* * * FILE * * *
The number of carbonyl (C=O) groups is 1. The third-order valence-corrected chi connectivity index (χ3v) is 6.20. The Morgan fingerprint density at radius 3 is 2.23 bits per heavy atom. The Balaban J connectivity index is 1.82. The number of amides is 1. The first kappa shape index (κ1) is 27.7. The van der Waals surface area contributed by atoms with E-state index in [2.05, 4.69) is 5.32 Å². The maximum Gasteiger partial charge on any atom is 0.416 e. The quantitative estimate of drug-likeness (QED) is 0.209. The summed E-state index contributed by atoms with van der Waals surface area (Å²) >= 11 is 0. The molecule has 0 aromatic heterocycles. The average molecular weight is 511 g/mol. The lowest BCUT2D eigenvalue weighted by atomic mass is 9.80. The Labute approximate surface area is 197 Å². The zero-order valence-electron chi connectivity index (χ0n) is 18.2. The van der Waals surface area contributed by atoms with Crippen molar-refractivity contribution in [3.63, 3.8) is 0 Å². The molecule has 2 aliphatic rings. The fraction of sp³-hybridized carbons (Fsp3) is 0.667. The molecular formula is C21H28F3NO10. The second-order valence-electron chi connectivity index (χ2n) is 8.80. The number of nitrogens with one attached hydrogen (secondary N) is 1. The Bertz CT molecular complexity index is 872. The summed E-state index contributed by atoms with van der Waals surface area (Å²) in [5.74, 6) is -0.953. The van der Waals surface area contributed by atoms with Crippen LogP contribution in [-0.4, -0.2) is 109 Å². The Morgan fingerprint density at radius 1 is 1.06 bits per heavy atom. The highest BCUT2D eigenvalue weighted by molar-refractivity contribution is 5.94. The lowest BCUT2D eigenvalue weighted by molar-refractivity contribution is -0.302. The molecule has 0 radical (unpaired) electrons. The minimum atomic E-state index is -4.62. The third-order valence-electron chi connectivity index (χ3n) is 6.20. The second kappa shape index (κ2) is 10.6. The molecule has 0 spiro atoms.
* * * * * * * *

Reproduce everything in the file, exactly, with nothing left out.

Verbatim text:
The number of carbonyl (C=O) groups is 1. The third-order valence-corrected chi connectivity index (χ3v) is 6.20. The Morgan fingerprint density at radius 3 is 2.23 bits per heavy atom. The Balaban J connectivity index is 1.82. The number of amides is 1. The first kappa shape index (κ1) is 27.7. The van der Waals surface area contributed by atoms with E-state index in [2.05, 4.69) is 5.32 Å². The maximum Gasteiger partial charge on any atom is 0.416 e. The quantitative estimate of drug-likeness (QED) is 0.209. The summed E-state index contributed by atoms with van der Waals surface area (Å²) >= 11 is 0. The molecule has 0 aromatic heterocycles. The average molecular weight is 511 g/mol. The lowest BCUT2D eigenvalue weighted by atomic mass is 9.80. The Labute approximate surface area is 197 Å². The zero-order valence-electron chi connectivity index (χ0n) is 18.2. The van der Waals surface area contributed by atoms with Crippen molar-refractivity contribution in [3.63, 3.8) is 0 Å². The molecule has 2 aliphatic rings. The fraction of sp³-hybridized carbons (Fsp3) is 0.667. The molecular formula is C21H28F3NO10. The second-order valence-electron chi connectivity index (χ2n) is 8.80. The number of nitrogens with one attached hydrogen (secondary N) is 1. The Bertz CT molecular complexity index is 872. The summed E-state index contributed by atoms with van der Waals surface area (Å²) in [5.74, 6) is -0.953. The van der Waals surface area contributed by atoms with Crippen LogP contribution in [-0.4, -0.2) is 109 Å². The Morgan fingerprint density at radius 1 is 1.06 bits per heavy atom. The highest BCUT2D eigenvalue weighted by molar-refractivity contribution is 5.94. The lowest BCUT2D eigenvalue weighted by molar-refractivity contribution is -0.302. The molecule has 0 radical (unpaired) electrons. The minimum atomic E-state index is -4.62. The third-order valence-electron chi connectivity index (χ3n) is 6.20. The second kappa shape index (κ2) is 10.6. The molecule has 0 spiro atoms.